6. Safety programs will begin to change their focus from viewing the worker as a problem to be controlled, to being the customer whose needs should be met. As the mindset changes from zero accidents to adding value, organizations will realize workers are the customers of safety to whom value should be added. It still will be necessary to comply with regulatory guidelines, which, in the past, has resulted in some ineffective and inefficient training activities. However, even these required “refresher” trainings are being restructured to both meet regulatory requirements and provide value to workers. Organizations are realizing that if they already are taking workers off the job for training, they should make the most of this time. The ability to customize computer-based training will facilitate this. The same old required training will truly add value to employees in the near future as it already does at leading-edge organizations.
7. Safety metrics will evolve from lagging indicators to leading indicators to a true measure of value added at each stage resembling a balanced scorecard used by financial managers. (For insights on potential leading indicators, see: “Bolster Your Lead Process Safety Metrics.”) The search for leading indicators is a movement from one-dimensional to two-dimensional thinking. However, the world remains three-dimensional. As organizations discover what adds value and includes them in their list of leading indicators, they also will discover what drives the value-adding indicators and what intermediate improvements lead to lagging-indicator gains. These intermediate steps also will be measured; the result will be a true three-dimensional balanced scorecard for safety.
There’s been a lot of talk for years about the need for chemical engineering to become more engaged in the soft skills of culture building and move away from the strictly technical approach to safety. I could not disagree with this more if it were twice as wrong. The chemical industry has a culture of safety that, in many respects, is superior to those who have taken a more touchy-feely approach. The demands of the industry and the technical skills of key people in it dictate a very distinct cultural model to succeed at safety. All successful cultures adapt to the survival demands of their environmental realities. Just as indigenous people living near the Arctic Circle developed a different culture than those on tropical islands, chemical workers developed a different culture than that of workers in other manufacturing sectors. No culture is universally superior — or interchangeable with another.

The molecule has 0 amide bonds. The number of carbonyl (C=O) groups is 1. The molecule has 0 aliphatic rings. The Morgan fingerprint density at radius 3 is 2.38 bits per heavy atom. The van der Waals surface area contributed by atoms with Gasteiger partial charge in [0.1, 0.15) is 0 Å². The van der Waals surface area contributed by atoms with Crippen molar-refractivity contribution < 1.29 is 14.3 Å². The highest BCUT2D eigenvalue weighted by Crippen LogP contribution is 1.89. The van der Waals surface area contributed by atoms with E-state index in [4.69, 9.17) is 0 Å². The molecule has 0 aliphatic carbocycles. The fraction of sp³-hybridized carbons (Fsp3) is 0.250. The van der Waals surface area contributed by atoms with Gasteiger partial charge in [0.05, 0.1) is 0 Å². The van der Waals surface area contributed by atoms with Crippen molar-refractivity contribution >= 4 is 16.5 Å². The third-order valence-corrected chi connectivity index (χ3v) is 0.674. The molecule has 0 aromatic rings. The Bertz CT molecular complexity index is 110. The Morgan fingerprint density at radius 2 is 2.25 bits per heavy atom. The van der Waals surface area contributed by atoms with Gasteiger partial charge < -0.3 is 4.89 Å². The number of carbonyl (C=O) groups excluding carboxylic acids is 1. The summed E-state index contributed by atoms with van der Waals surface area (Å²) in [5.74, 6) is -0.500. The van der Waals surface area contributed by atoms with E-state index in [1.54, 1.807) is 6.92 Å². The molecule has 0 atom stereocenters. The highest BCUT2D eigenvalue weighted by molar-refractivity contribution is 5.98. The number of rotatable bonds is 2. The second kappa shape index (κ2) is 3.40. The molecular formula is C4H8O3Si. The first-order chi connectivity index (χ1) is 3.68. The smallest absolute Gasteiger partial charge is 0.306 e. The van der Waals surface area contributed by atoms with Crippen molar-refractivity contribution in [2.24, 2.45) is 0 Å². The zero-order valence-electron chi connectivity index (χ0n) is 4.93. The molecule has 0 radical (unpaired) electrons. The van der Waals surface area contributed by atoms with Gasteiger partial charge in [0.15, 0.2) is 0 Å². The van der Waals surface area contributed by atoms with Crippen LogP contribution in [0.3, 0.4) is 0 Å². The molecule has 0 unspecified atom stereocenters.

The nature of the chemical industry’s safety issues requires more technically savvy workers. This doesn’t mean they can neglect to address universal issues such as trips and falls. It means they have more critical safety issues that should be prioritized as such. A “techier” culture doesn’t have to be less humanistic or caring; it simply must be more task- and process-oriented. Astute leaders are recognizing this and allowing their safety cultures to strive for personal best versus some universal model of perfection. This approach will continue and spread to organizations in other industries.
Process Safety Management
Without getting into detailed technical aspects of process safety management (PSM), three important trends will emerge in the near future:
1. PSM will continue to make almost dizzying technical advances. Computerized controls and other technologies will make keeping up with PSM more like keeping up with information technology. Organizations will be in constant flux just understanding the changes, much less taking advantage of all of them.
2. Organizations outside the chemical industry will seek to emulate PSM and adapt its primary principles and methods. They will offer to partner with chemical companies to learn how to do so and will look for other technologies or methodologies they can offer in return. Partnerships between dissimilar and non-competing organizations will form — with the potential to create breakthroughs in safety excellence for both parties.
3. PSM will be viewed as the primary tool to address technical aspects of the above-mentioned MORs. Catastrophic events always have been expensive and dangerous to organizational survival. Averting them will be even more critical in the future. Leaders will give more attention and resources to ensure their organizations don’t produce unplanned major events. Regulatory agencies will focus on organizations that make the news with their disasters and that focus will be increasingly punitive. Negative coverage by news agencies will add to the regulatory impact. The best defense against such events will be prevention; PSM will take the lead in that effort.
Forward-looking organizations should strive to identify major trends that could impact the viability of their safety efforts. The lack of a crystal ball with exact details shouldn’t detract from that effort. A few major trends merit attention and likely will have some degree of impact in the foreseeable future. Safety already has grown significantly in importance and will continue to do so. Being pretty good at safety may not be good enough for very long. Astute leaders will assess the potential impact of the issues discussed here and develop future-centered safety strategies that cross over organizational silos and address safety holistically. For the less astute, the future always will be a dark journey full of unpleasant and potentially fatal surprises. For the prepared, the future will be a series of opportunities to take the lead in business and drive safety excellence to new heights.
TERRY L. MATHIS is founder and CEO of ProAct Safety, The Woodlands, Texas. E-mail him at email@example.com.
Galloway, S.M., and Mathis, T.L., “Forecasting Tomorrow: The Future of Safety Excellence,” SCE Press, The Woodlands, Texas (2015).